Of course, the Equality Act discussed above does mean that all employers have to consider you for any role. However, that doesn’t mean that you will always feel included and comfortable in any given working environment. It also doesn’t mean that people won’t underestimate you if you do end up with the job due to their unconscious bias.

Because of this, it’s important that you head into the workplace for an interview to get a feel for your potential new employees. This way, you can be sure that you won’t feel judged in this new environment and will feel able to do your job to the best of your abilities. Hopefully, this way, you can make some friends in the workplace along the way.

Flexible Scheduling or Part-Time Opportunities

When you have a disability, you may not be able to commit to a nine till five like everybody else. Whether this is due to ongoing doctors’ appointments and rehabilitation or becoming more tired day in and day out, it depends on your situation.

Either way, it might be wise to find a workplace that offers these flexible working opportunities. This way, you won’t be pressured to fit the norms of the traditional working life. You can also be sure that you’ll be working to the best of your abilities and when you’re feeling most productive.

Remote Working Options

In a similar sense, you might also find that having remote working opportunities is a lifesaver. Public transport isn’t always the easiest to catch when you have a disability, and going to and from work, every day can get tiring. So, having the option to work from home on days when your body isn’t up for it could really help you out.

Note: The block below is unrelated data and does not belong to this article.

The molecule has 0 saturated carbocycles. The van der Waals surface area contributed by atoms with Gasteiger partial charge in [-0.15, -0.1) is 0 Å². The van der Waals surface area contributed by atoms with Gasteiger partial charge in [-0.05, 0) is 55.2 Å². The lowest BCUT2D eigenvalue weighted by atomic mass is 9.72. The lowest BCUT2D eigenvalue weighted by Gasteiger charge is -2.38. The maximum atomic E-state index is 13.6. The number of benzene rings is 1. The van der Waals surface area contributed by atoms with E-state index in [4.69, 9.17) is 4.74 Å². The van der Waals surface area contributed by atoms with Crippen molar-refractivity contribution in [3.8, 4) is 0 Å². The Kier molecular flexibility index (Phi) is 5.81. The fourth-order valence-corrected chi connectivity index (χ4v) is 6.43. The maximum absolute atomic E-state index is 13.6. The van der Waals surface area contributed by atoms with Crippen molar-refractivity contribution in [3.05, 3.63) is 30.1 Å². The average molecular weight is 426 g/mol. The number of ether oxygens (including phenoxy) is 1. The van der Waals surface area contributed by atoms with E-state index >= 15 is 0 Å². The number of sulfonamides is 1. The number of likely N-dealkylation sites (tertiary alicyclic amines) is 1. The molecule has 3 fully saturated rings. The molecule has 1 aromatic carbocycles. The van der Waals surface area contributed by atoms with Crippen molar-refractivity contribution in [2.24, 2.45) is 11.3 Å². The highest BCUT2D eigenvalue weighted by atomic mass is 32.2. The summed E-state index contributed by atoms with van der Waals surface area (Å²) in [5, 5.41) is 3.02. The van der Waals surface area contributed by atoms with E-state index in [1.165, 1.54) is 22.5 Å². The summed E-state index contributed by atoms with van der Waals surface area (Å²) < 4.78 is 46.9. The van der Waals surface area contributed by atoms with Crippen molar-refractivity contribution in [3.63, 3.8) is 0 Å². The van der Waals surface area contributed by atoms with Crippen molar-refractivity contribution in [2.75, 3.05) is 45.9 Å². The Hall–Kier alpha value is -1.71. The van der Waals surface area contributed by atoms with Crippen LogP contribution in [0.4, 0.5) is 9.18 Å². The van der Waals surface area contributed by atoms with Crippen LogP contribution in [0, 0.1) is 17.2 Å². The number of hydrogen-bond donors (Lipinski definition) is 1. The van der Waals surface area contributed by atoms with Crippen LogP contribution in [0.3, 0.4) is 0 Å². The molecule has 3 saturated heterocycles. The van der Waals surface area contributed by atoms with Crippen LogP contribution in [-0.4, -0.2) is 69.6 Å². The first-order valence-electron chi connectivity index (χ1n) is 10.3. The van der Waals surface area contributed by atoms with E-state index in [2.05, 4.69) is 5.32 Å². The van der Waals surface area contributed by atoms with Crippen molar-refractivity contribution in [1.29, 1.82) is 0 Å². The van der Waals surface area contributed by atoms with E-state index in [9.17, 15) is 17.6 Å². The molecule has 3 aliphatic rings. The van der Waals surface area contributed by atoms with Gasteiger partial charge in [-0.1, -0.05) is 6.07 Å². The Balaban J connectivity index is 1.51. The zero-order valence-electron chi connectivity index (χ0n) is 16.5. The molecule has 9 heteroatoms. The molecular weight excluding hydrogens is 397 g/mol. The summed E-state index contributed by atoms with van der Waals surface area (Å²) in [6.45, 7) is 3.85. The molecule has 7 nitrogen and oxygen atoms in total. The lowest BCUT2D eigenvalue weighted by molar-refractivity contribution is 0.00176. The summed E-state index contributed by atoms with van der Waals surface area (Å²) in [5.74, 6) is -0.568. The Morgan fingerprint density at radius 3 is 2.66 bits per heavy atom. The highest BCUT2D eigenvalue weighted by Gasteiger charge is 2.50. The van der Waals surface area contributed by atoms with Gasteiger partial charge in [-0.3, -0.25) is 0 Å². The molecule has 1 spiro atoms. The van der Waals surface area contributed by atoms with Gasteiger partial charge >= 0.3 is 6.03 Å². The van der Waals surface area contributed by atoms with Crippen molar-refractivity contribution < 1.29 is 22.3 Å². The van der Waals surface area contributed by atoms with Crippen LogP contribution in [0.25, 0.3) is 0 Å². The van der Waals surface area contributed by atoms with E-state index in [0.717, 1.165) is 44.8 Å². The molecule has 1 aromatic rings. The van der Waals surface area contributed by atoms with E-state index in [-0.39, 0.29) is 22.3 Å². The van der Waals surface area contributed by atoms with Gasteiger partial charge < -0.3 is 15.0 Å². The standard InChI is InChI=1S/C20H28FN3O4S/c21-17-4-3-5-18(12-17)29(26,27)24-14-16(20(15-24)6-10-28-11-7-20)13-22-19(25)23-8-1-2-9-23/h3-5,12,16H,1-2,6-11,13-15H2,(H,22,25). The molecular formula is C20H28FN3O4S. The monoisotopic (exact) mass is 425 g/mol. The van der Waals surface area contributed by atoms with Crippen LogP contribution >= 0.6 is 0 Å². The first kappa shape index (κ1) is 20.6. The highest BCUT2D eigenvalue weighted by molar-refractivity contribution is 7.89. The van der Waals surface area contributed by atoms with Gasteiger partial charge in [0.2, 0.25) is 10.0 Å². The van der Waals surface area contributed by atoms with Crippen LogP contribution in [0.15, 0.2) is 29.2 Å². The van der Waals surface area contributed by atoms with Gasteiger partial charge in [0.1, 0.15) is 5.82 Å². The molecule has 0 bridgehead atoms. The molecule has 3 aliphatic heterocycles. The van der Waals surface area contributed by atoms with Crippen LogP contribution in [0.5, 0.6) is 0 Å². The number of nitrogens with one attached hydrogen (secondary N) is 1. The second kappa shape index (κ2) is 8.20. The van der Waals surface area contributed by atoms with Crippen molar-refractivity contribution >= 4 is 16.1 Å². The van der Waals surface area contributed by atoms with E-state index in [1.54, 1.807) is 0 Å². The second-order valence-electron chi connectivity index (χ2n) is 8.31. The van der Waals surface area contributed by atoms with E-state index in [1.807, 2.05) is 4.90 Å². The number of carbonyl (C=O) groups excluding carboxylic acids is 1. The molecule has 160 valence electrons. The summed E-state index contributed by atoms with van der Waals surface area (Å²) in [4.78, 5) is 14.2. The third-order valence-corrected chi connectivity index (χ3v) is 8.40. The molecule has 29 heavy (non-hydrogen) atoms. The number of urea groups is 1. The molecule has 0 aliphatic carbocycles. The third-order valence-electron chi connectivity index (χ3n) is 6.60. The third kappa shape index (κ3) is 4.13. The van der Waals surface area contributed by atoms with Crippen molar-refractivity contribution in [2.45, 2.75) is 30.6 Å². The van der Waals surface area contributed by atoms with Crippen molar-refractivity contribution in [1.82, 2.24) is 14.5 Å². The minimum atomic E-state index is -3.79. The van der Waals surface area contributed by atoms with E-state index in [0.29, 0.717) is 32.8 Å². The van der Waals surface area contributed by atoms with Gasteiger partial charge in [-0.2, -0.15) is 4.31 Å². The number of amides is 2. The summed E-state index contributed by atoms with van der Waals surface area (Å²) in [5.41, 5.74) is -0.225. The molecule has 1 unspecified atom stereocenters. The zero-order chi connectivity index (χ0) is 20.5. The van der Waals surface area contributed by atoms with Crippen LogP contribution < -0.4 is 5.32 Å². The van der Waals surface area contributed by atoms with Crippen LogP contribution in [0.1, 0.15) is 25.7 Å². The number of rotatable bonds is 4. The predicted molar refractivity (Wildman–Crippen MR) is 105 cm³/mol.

Luckily, one positive of the pandemic has been that remote or hybrid working is now the norm in many workplace settings. So, you shouldn’t be as hard-pressed to find somewhere that offers these working packages.

Accessibility

When you are in the office, however, you want to feel supported in your work. For someone with Cerebral Palsy – or any other disability for that matter – adaptive devices and disability-friendly offices are paramount. This way, not only can you rely on the ease of movement throughout the office, you can be sure you can be as efficient in your work as possible.

Reserved Parking Spots

Many workplaces, especially those in the city, may not be directly near a parking spot that you can easily use. If they are, these spots could be incredibly expensive. Because of this, something as little as a parking space specifically for you could really help when going to and from the workplace.

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Photo by Robert Ruggiero on Unsplash

Getting a Job with Cerebral Palsy?

As you can see, getting a job when you have CP shouldn’t be any harder than the average person, based on your rights. That said, that’s not to say that you won’t have to be alert for jobs that will fit your lifestyle more than others.

Ultimately, despite your physical disabilities, there is nothing to stop you from doing almost anything you set your mind to. Just be sure to do your research on the available support sites we’ve linked throughout this article. By knowing your rights, you may even end up with your dream job!

Please be advised that this article is for general informational purposes only and should not be used as a substitute for advice from a trained medical professional. Be sure to consult a medical professional or healthcare provider if you’re seeking medical advice, diagnoses, or treatment. We are not liable for risks or issues associated with using or acting upon the information on this site.

Featured Photo by Saulo Mohana on Unsplash